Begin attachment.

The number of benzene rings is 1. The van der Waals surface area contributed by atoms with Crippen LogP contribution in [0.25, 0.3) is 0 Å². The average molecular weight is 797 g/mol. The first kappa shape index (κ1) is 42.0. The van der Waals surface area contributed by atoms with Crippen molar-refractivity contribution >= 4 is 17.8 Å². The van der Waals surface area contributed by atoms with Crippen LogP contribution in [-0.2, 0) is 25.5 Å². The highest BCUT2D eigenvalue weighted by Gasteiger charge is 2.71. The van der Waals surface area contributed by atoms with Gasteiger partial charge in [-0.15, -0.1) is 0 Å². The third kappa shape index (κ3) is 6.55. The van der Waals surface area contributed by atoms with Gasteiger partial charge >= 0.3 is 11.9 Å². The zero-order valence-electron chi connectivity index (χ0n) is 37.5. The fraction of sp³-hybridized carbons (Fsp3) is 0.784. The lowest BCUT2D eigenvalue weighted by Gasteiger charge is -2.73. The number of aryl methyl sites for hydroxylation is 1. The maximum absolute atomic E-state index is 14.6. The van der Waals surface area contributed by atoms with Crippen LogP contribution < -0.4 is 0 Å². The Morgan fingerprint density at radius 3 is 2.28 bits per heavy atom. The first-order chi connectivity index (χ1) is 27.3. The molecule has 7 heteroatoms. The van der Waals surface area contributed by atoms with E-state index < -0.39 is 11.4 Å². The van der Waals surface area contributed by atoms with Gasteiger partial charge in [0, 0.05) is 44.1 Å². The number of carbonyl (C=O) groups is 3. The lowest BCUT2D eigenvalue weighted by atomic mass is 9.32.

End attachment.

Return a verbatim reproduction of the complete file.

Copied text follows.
The number of benzene rings is 1. The van der Waals surface area contributed by atoms with Crippen LogP contribution in [0.25, 0.3) is 0 Å². The average molecular weight is 797 g/mol. The first kappa shape index (κ1) is 42.0. The van der Waals surface area contributed by atoms with Crippen molar-refractivity contribution >= 4 is 17.8 Å². The van der Waals surface area contributed by atoms with Crippen LogP contribution in [-0.2, 0) is 25.5 Å². The highest BCUT2D eigenvalue weighted by Gasteiger charge is 2.71. The van der Waals surface area contributed by atoms with Gasteiger partial charge in [-0.15, -0.1) is 0 Å². The third kappa shape index (κ3) is 6.55. The van der Waals surface area contributed by atoms with Gasteiger partial charge >= 0.3 is 11.9 Å². The zero-order valence-electron chi connectivity index (χ0n) is 37.5. The fraction of sp³-hybridized carbons (Fsp3) is 0.784. The lowest BCUT2D eigenvalue weighted by Gasteiger charge is -2.73. The number of aryl methyl sites for hydroxylation is 1. The maximum absolute atomic E-state index is 14.6. The van der Waals surface area contributed by atoms with Crippen LogP contribution < -0.4 is 0 Å². The Morgan fingerprint density at radius 3 is 2.28 bits per heavy atom. The first-order chi connectivity index (χ1) is 27.3. The molecule has 7 heteroatoms. The van der Waals surface area contributed by atoms with E-state index < -0.39 is 11.4 Å². The van der Waals surface area contributed by atoms with Gasteiger partial charge in [0, 0.05) is 44.1 Å². The number of carbonyl (C=O) groups is 3. The lowest BCUT2D eigenvalue weighted by atomic mass is 9.32.